Turning windows into see-through walls
BOSTON Edison's state-of-the-art solar house, now nearing completion here, boasts two radically new types of window. In front of the first, you can feel the warmth of the incoming winter sun; alongside the latter, the incoming light is intense but remarkably cool. On neither is there any need for insulating shutters.
Window technology has come a long way in recent years.
As a demonstration project, the new house has everything the up-to-the-minute solar home should have, including these shutterless windows, where the glazing alone works as effectively in preventing heat loss and unwanted heat gain as conventional double-glazed windows with insulating shades.
The windows might almost be termed see-through walls, because they so effectively restrict heat transfer without impeding the view.
A product known as Heat Mirror has made this possible.
Heat Mirror, very simply, is a double-glazed window with a transparent film sandwiched in between. Depending on the makeup of the film, the windows will do one of two things. They will either maximize solar gain by letting in the sun's heat and then preventing it from flying back outside the moment the sun hides behind a cloud; or they will act as an insulator in both directions, restricting heat transfer either from inside or outside the building.
This means that the owner of a home with this advanced type of glazing will be able to look out at the stars on a crisp winter night without worrying about the size of his heating bill. He will also be able to enjoy the view through a west-facing picture window on a hot summer afternoon without taxing his air conditioner.
As Stephen Strong, architect for the Edison house, sees it, homes incorporating these products will return to using draperies the old-fashioned way - for decoration and privacy.
The two glazing options in the Edison home are used in this manner:
* All vertical windows facing the low-angled winter sun incorporate the glazing that lets in both the sunlight and its accompanying warmth during the day but retains much of the heat at night.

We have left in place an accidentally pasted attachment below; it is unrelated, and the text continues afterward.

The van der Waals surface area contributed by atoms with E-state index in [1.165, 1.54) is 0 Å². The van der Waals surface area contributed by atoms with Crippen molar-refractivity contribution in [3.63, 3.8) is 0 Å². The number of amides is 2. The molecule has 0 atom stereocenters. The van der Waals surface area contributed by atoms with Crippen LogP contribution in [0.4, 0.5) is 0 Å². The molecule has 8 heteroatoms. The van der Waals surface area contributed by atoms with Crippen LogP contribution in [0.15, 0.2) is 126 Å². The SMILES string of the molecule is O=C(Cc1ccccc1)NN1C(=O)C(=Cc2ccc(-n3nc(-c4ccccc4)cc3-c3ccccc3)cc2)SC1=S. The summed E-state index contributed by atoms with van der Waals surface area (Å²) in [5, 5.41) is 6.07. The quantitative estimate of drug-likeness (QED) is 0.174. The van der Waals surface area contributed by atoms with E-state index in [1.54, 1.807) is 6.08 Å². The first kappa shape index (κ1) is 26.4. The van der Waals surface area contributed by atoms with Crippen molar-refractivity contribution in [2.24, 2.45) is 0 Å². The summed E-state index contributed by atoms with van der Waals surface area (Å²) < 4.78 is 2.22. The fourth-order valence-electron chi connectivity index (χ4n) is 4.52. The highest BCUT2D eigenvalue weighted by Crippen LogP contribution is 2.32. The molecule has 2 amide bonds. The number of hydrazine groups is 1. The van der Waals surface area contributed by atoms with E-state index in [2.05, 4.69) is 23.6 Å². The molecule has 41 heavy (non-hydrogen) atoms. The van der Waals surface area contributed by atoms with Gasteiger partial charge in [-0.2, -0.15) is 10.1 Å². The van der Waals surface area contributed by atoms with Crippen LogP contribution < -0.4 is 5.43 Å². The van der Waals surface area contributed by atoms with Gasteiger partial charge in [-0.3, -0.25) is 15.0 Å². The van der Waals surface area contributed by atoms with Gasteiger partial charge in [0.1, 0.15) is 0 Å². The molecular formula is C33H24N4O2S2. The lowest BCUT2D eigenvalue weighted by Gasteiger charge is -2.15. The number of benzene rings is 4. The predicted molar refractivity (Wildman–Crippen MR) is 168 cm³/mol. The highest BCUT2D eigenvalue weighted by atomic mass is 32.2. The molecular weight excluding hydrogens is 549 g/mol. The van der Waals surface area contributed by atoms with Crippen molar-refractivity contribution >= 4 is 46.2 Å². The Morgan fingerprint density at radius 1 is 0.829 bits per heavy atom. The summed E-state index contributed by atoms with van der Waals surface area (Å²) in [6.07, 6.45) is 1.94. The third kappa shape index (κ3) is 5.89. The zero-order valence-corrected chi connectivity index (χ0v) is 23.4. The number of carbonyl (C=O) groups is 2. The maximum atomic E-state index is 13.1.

* East- and west-facing windows, and overhead skylights that would otherwise let in too much unwanted heat during summer, incorporate the glazing that insulates both ways.
This latter option is considered particularly useful on the roof of the greenhouse. Plants, while benefiting from high light intensity, can nevertheless do without the excessive heat that comes from a high-riding summer sun.
The two-way insulation is considered particularly appropriate for the South. It is similarly useful in Northern houses lacking an appropriate southern exposure or houses in climates with predominantly overcast winter days.
Its principal use, however, is seen in high-rise commercial buildings, where cooling is generally more costly than heating. Commercial buildings want the visible light from the sun but can do without its heat. In the past, designers of these high-rises have been faced with putting in a larger and much more costly air-conditioning system or going with smaller windows and a somewhat higher lighting load.
Now, with the improved window performance, they can keep the larger windows, gain all the natural light they need, and still not pay the penalty in air-conditioning costs. In effect, they can have their cake and eat it.
In the early 1970s, before the Arab oil embargo, scientists at the Massachusetts Institute of Technology saw that a space-age technology (the ability to apply an ultrathin coating to airplane windshields) could be put to commercial use on the ground. By coating glass or film no more than 100 atoms thick with a specific material, heat could be retained or rejected simply by reflecting it away, without noticeably changing light transmission through the glass.
As the technology was already available, the need at MIT was to develop it to the stage where it would be cost-effective in commercial and residential housing. That goal was met in the late '70s. In 1980 the manufacture of Heat Mirror 88, which maximizes solar gain, began at the Southwall Corporation in Palo Alto, Calif. The two-way insulating products, Heat Mirrors 77 and 55, came A single pane of glass has an R-value of around 0.8; double-panes, 1.75; and a triple-paned window approaches 2.75. Heat Mirror, in contrast, provides a 4.3 to 4.5 R-value at similar cost to triple panes and is a much lighter product - a significant factor in multistory buildings.
Compared with conventional double-glazed windows, Heat Mirror adds some 25 percent to the cost. Payback in the United States varies from 3 to 6 years, depending on the climate. In Boston, with a rigorous winter climate, a short but often intense summer, and high energy costs, the payback is reckoned at three years.
In large new buildings the payback has been called ''instantaneous'' on those occasions where the reduced costs of the central heating and air-conditioning units equal the higher costs of Heat Mirror.
Meanwhile, accelerated sun tests have shown no deterioration in the Heat Mirror film after exposure to the equivalent of 28 years of intense sunlight.